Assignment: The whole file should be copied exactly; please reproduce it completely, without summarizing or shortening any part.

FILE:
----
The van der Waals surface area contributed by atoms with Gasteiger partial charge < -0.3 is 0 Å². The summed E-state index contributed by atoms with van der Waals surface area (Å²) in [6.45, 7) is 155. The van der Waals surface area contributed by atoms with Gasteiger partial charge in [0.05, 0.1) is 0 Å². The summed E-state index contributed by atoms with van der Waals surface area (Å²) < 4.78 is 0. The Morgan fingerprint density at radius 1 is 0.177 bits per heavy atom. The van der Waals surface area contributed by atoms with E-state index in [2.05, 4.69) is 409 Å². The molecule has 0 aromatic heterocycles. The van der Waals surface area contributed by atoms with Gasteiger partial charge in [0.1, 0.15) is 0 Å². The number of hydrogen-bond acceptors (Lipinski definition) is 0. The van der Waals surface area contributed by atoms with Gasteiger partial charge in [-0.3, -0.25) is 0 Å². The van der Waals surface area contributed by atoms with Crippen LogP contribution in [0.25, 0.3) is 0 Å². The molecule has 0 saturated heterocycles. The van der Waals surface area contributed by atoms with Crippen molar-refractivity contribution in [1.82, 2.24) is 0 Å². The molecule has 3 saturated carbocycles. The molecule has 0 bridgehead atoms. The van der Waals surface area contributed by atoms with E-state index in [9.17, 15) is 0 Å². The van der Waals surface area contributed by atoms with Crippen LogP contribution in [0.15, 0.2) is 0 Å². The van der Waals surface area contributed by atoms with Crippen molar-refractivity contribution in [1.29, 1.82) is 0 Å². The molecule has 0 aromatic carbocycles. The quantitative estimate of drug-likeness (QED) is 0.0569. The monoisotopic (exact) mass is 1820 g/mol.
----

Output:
The van der Waals surface area contributed by atoms with Gasteiger partial charge < -0.3 is 0 Å². The summed E-state index contributed by atoms with van der Waals surface area (Å²) in [6.45, 7) is 155. The van der Waals surface area contributed by atoms with Gasteiger partial charge in [0.05, 0.1) is 0 Å². The summed E-state index contributed by atoms with van der Waals surface area (Å²) < 4.78 is 0. The Morgan fingerprint density at radius 1 is 0.177 bits per heavy atom. The van der Waals surface area contributed by atoms with E-state index in [2.05, 4.69) is 409 Å². The molecule has 0 aromatic heterocycles. The van der Waals surface area contributed by atoms with Gasteiger partial charge in [0.1, 0.15) is 0 Å². The number of hydrogen-bond acceptors (Lipinski definition) is 0. The van der Waals surface area contributed by atoms with Gasteiger partial charge in [-0.3, -0.25) is 0 Å². The van der Waals surface area contributed by atoms with Crippen LogP contribution in [0.25, 0.3) is 0 Å². The molecule has 0 saturated heterocycles. The van der Waals surface area contributed by atoms with Crippen molar-refractivity contribution in [1.82, 2.24) is 0 Å². The molecule has 3 saturated carbocycles. The molecule has 0 bridgehead atoms. The van der Waals surface area contributed by atoms with E-state index in [9.17, 15) is 0 Å². The van der Waals surface area contributed by atoms with Crippen LogP contribution in [0.15, 0.2) is 0 Å². The van der Waals surface area contributed by atoms with Crippen molar-refractivity contribution in [1.29, 1.82) is 0 Å². The molecule has 0 aromatic carbocycles. The quantitative estimate of drug-likeness (QED) is 0.0569. The monoisotopic (exact) mass is 1820 g/mol.